Digital Wedding Photography For Dummies
As a wedding photographer, you get a front row seat to some of life’s most beautiful moments, and you have the job of capturing the love story and the feel of the event. To photograph a wedding effectively, a photographer needs a specific set of technical skills and know-how to get the job done, such as techniques for lighting, composition, and shooting scenes and portraits. When you have some experience under your belt, you can increase your business by getting your name out there.
Lighting and Composition Techniques for Digital Wedding Photography
Great wedding photos rely heavily on the photographer’s understanding of lighting and composition. Though a photographer can use lighting and composition creatively, the following basic tips help ensure you take stunning wedding pictures:
Get more appealing pictures by using soft light. Soft light, such as light reflected off a wall or the ground in front of your subject, provides a smooth and even look on your subjects. Try to avoid hard light, which creates high contrast and shadows.
Use natural light whenever possible. Place your subjects in the shade and use natural reflectors to bounce the light source evenly back toward them.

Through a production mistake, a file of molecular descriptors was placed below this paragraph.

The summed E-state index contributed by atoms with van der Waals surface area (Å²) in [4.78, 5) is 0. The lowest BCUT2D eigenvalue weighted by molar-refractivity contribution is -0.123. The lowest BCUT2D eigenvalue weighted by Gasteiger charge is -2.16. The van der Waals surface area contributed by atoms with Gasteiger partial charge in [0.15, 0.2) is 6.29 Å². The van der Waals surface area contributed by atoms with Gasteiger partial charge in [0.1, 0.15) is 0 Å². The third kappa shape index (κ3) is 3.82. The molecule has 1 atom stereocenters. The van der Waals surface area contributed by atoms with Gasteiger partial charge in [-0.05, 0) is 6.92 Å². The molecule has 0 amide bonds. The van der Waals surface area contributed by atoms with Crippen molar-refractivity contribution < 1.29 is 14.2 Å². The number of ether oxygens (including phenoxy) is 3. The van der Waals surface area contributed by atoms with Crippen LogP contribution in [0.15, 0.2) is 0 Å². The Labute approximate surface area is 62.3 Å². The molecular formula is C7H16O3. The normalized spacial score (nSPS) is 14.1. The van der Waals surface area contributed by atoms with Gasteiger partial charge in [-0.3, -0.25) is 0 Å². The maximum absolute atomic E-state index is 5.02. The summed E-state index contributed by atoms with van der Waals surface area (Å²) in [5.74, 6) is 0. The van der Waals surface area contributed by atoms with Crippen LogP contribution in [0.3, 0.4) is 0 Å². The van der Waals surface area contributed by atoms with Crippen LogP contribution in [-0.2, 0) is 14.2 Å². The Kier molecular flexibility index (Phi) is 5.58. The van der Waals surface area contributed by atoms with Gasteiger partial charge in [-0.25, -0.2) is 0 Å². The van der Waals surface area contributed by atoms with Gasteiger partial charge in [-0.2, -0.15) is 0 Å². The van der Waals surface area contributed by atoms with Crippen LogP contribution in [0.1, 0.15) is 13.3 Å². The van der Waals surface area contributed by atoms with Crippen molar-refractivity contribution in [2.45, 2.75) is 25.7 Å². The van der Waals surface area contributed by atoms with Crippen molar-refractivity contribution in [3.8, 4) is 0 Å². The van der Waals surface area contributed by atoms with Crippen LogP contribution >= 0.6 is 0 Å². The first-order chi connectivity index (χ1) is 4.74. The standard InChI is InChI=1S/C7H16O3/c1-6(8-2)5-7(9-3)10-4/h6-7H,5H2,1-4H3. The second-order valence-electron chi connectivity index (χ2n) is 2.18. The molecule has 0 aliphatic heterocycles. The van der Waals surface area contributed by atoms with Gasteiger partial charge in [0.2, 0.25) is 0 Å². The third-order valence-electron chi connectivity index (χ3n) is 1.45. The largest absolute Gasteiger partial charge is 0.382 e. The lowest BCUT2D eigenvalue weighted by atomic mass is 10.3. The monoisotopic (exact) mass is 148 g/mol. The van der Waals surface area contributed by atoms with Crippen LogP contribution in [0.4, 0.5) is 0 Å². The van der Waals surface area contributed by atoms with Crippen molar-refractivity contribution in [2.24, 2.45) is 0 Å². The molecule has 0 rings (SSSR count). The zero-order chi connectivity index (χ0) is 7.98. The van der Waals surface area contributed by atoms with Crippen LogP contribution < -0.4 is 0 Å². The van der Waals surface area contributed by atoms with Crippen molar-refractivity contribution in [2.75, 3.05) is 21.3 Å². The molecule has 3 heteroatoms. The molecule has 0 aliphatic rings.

If you can’t use natural light, shoot with an off-camera flash the correct way: with a bounce flash, bounce card, or diffuser to even out the light. Never shoot with a direct off-camera flash.
Use the rule of thirds when composing your images. To understand this concept, imagine a tic-tac-toe grid drawn across your viewfinder, breaking your image into thirds horizontally and vertically. Subjects placed on a line or at the intersection of two lines draw your viewer’s attention.
Pay attention to your background. Try to place your subjects in front of neutral backgrounds that are free of clutter.
Photographing Scenes to Frame the Wedding Story
One of a wedding photographer’s primary jobs is to tell the story of each individual wedding day. Stay on track by breaking the wedding day down into scenes to build the story, piece by piece:
The preparation: In this first scene of the wedding story, you introduce the characters and begin the plot. Focus on creating a mood of excitement by capturing key expressions from the bride and the groom as they get ready, which builds the story’s tension.
The ceremony: The wedding day builds up to the vows. When the couple says I do, you’ve reached the climax of the wedding story. Focus on photographing little actions during a ceremony scene that you don’t want to miss, from the groom’s expression during the bride’s entrance and the officiant’s exhortation to the couple to the wedding vows and the exchange of rings.
The reception: The reception is the release of all the tension of the day. The reception wraps up the plot, and the story moves in a downward arc toward the ending. This scene should have a celebratory feel to it as the newlyweds and their guests feast and dance in honor of the new marriage. You can create the mood in your photographs by focusing on all the happy faces around you.
Preparing for Wedding Portrait Photography